The strawberries lay on the cutting board, side by side, like a row of little hearts. She sliced them lengthwise, hesitated, and then decided to slice them lengthwise once again. Behind her, at the kitchen table, Walt was reading the morning headlines off the internet.
The president was declaring the withdrawal of troops from Afghanistan, just not yet. Another shocking bank scandal of the kind that had happened so many times already it had lost the power to shock anyone. Shock, in this case, was just a figure of speech used in headlines to get your attention. Unemployment was down, not counting, of course, all the people who'd yielded to the hopelessness of ever again finding a job, who'd fallen off the unemployment rolls altogether.
Sarah turned the strawberries on their little hunched backs. They revealed, like so many severed fruits reveal inside, a pattern suggestive of female genitalia. Why is that? It’s not a surprise, but then it is. In this case, with their tiny seeds embedded in the outer red flesh, they even bore resemblance to the plump shaved mons veneris of current pubic fashion.
Some mornings, this being one of them, Sarah is struck with such a rising-out-of-nowhere sorrow she can almost feel her knees buckle against the sheer weight of it. An immense, heavy-bellied gray wave of sadness rose above her in the face of which she stood paralyzed. She could almost feel the sand slipping away beneath her feet. She can imagine herself gratefully surrendering to the inevitably of it and letting herself be dragged out to the sea of oblivion.
Walt, used to the look that came over her at times like these, would ask what the matter was, usually knowing full well. She found herself speechless, unable to account for it, she imagined it to be akin to the emotion that overcomes one standing before one of those great Easter Island heads, or an Aztec pyramid. Something too big for human comprehension.
“It’s the girl again, isn’t it?”
She nods her head, unable to speak, unable to meet his eyes.
Only moments earlier Walt had scrolled down the screen, reading randomly from the first paragraph or two about another missing woman. It seemed women were vanishing into thin air all the time lately. This particular woman had disappeared in some hardly imaginable state, one of those places that existed in one’s mind only as a vague shape on maps that she'd seen. Idaho, maybe?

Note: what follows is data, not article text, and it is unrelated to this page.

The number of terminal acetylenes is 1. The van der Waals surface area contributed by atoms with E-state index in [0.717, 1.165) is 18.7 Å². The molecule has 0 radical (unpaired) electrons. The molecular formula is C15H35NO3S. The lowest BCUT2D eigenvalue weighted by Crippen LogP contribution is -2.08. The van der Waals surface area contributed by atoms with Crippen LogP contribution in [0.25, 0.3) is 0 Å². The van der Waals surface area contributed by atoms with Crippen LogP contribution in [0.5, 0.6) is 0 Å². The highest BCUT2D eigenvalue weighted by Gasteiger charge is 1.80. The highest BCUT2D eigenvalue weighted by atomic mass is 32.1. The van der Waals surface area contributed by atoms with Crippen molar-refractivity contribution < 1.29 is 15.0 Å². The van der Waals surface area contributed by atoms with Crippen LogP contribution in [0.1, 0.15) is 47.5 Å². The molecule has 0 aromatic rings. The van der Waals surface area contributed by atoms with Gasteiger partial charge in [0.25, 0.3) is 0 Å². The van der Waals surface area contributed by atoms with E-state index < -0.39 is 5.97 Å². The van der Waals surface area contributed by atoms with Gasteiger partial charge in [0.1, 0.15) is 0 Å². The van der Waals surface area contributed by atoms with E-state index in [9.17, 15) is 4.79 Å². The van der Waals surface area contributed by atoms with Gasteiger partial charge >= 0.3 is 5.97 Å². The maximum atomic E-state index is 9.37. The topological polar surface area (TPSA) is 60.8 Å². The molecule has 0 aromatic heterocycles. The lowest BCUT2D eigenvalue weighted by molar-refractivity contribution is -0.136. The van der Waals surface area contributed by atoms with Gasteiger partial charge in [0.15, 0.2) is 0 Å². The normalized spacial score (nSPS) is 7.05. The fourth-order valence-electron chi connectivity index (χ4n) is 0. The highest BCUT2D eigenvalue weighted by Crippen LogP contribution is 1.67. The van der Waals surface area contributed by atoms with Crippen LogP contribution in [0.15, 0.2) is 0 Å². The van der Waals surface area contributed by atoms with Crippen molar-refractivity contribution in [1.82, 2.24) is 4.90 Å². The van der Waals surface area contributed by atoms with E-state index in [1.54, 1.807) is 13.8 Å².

Someday, if things got desperate enough, Sarah comforted herself (this is “comfort?”) with the idea that she could escape to a place like that. She could replace the woman who’d vanished. Maybe she'd get a job in one of those windblown diners they’re always depicting in films, the ones built at the side of an interstate cutting through the middle of miles of nowhere. The kind of place where they didn't ask you questions about your past.
Did places exist like that anymore?
"Listen to this," Walt said from the table, looking to change the subject in as outlandish a way as possible, "the cops shot to death this naked guy on a bridge in Miami eating the face off another man."
“Oh Christ,” Sarah said, taking extra care that she didn’t slice her thumb open dealing with a mutated looking strawberry, a kind of double hunchberry with another whole strawberry growing out of its back, “I don’t want to listen to that.”
One problem about the internet, she decided, is that they brought the worst news from every corner of the world together in one place. It was all there on your computer screen, stuff you would never have heard of before, not even twenty-five years ago, because it would have been reported only in the local papers where it happened. Now everything happened everywhere at once. As a result, the world seemed a lot nastier a place than ever before since there was always something nasty happening somewhere and now you heard about it instantly and ad nauseum.
“How is it that it could have come to this?”
She starts out this way and she ends right here, too. She can’t say anymore because all the rest is too big, it sticks in her throat. She had the best of intentions. She tried hard, and repeatedly, to make things work out. She was intelligent, compassionate, always ready and willing to make amends, offer apology, reconcile, compromise, forgive, start again.
Walt takes her head in his hands and tells her to look him in the eyes. He tells her what a wonderful and special person she is. He orders her to believe him, makes her repeat the words he’s saying to her, literally verbatim, but they feel like a foreign language on her lips and all wrong to her ears. She can hardly understand them. She certainly doesn’t believe them.
It’s not her fault, he tries to assure her, that her daughter abandoned her, chose to break off all relations, virtually disappear. But how could it not be her fault, that’s what Sarah wants to cry out, but if she did the words would rip her apart right down the middle, like a knife slicing into a strawberry, so she doesn’t say them but it rips her, anyway, but silently, invisibly. That’s what it’s like: like she’s bleeding away inside.
What was it with strawberries nowadays? She and Walt had discussed it often. They used to seem a lot sweeter than they did today. Was it a result of the way they farmed nowadays, force-growing crops for maximum yield, spraying them with poisons, and harvesting them before their time to speed them to markets thousands of miles away from where they were grown? Was it that the soil that was growing depleted, the planet exhausted, running out of sweetness? Or was it memory that was at fault, making the strawberries of yesteryear bigger, redder, and sweeter than they actually were. Were strawberries ever that good? Had Sarah ever really tasted the strawberries she remembered?
There is a Tarot card that describes the way she's feeling. It depicts a heart floating in empty space among the clouds and it's run through with three swords.